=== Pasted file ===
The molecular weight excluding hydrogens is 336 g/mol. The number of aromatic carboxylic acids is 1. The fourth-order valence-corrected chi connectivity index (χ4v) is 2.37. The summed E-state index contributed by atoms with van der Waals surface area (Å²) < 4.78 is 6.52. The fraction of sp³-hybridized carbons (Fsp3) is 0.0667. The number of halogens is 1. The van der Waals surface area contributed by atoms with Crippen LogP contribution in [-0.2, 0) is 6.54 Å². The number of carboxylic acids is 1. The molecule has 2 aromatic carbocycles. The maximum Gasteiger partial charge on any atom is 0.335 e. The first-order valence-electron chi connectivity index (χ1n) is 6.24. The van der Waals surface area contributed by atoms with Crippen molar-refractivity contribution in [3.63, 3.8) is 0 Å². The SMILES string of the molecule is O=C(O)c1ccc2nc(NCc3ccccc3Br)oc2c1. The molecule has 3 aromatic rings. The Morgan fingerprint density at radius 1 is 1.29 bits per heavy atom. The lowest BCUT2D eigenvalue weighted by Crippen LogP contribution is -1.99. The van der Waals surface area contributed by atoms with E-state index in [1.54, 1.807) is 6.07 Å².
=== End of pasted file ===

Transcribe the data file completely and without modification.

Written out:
The molecular weight excluding hydrogens is 336 g/mol. The number of aromatic carboxylic acids is 1. The fourth-order valence-corrected chi connectivity index (χ4v) is 2.37. The summed E-state index contributed by atoms with van der Waals surface area (Å²) < 4.78 is 6.52. The fraction of sp³-hybridized carbons (Fsp3) is 0.0667. The number of halogens is 1. The van der Waals surface area contributed by atoms with Crippen LogP contribution in [-0.2, 0) is 6.54 Å². The number of carboxylic acids is 1. The molecule has 2 aromatic carbocycles. The maximum Gasteiger partial charge on any atom is 0.335 e. The first-order valence-electron chi connectivity index (χ1n) is 6.24. The van der Waals surface area contributed by atoms with Crippen molar-refractivity contribution in [3.63, 3.8) is 0 Å². The SMILES string of the molecule is O=C(O)c1ccc2nc(NCc3ccccc3Br)oc2c1. The molecule has 3 aromatic rings. The Morgan fingerprint density at radius 1 is 1.29 bits per heavy atom. The lowest BCUT2D eigenvalue weighted by Crippen LogP contribution is -1.99. The van der Waals surface area contributed by atoms with E-state index in [1.54, 1.807) is 6.07 Å².